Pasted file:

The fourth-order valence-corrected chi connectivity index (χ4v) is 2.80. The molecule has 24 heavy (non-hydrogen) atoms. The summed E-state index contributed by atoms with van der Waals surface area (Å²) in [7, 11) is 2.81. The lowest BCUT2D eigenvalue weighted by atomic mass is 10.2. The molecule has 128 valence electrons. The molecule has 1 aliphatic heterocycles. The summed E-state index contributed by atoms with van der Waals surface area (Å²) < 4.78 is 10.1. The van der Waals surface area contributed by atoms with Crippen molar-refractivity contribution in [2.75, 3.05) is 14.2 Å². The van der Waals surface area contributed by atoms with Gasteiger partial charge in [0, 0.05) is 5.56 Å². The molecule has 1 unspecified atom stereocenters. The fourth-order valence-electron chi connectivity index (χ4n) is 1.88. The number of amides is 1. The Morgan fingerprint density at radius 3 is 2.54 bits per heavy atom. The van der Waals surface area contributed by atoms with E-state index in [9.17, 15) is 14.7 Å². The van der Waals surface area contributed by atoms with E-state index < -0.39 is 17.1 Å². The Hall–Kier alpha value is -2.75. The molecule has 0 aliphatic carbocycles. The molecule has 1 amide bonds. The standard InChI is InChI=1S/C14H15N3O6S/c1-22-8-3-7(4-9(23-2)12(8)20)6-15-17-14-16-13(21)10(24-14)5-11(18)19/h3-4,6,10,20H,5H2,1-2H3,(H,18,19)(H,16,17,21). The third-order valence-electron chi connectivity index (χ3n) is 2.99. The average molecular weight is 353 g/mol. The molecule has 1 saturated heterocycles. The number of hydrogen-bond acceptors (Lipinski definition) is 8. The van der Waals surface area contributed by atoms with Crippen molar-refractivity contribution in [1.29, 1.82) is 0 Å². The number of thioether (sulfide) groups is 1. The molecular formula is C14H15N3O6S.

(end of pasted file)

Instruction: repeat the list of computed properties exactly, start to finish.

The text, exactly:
The fourth-order valence-corrected chi connectivity index (χ4v) is 2.80. The molecule has 24 heavy (non-hydrogen) atoms. The summed E-state index contributed by atoms with van der Waals surface area (Å²) in [7, 11) is 2.81. The lowest BCUT2D eigenvalue weighted by atomic mass is 10.2. The molecule has 128 valence electrons. The molecule has 1 aliphatic heterocycles. The summed E-state index contributed by atoms with van der Waals surface area (Å²) < 4.78 is 10.1. The van der Waals surface area contributed by atoms with Crippen molar-refractivity contribution in [2.75, 3.05) is 14.2 Å². The van der Waals surface area contributed by atoms with Gasteiger partial charge in [0, 0.05) is 5.56 Å². The molecule has 1 unspecified atom stereocenters. The fourth-order valence-electron chi connectivity index (χ4n) is 1.88. The number of amides is 1. The Morgan fingerprint density at radius 3 is 2.54 bits per heavy atom. The van der Waals surface area contributed by atoms with E-state index in [9.17, 15) is 14.7 Å². The van der Waals surface area contributed by atoms with E-state index < -0.39 is 17.1 Å². The Hall–Kier alpha value is -2.75. The molecule has 0 aliphatic carbocycles. The molecule has 1 amide bonds. The standard InChI is InChI=1S/C14H15N3O6S/c1-22-8-3-7(4-9(23-2)12(8)20)6-15-17-14-16-13(21)10(24-14)5-11(18)19/h3-4,6,10,20H,5H2,1-2H3,(H,18,19)(H,16,17,21). The third-order valence-electron chi connectivity index (χ3n) is 2.99. The average molecular weight is 353 g/mol. The molecule has 1 saturated heterocycles. The number of hydrogen-bond acceptors (Lipinski definition) is 8. The van der Waals surface area contributed by atoms with Crippen molar-refractivity contribution in [1.29, 1.82) is 0 Å². The number of thioether (sulfide) groups is 1. The molecular formula is C14H15N3O6S.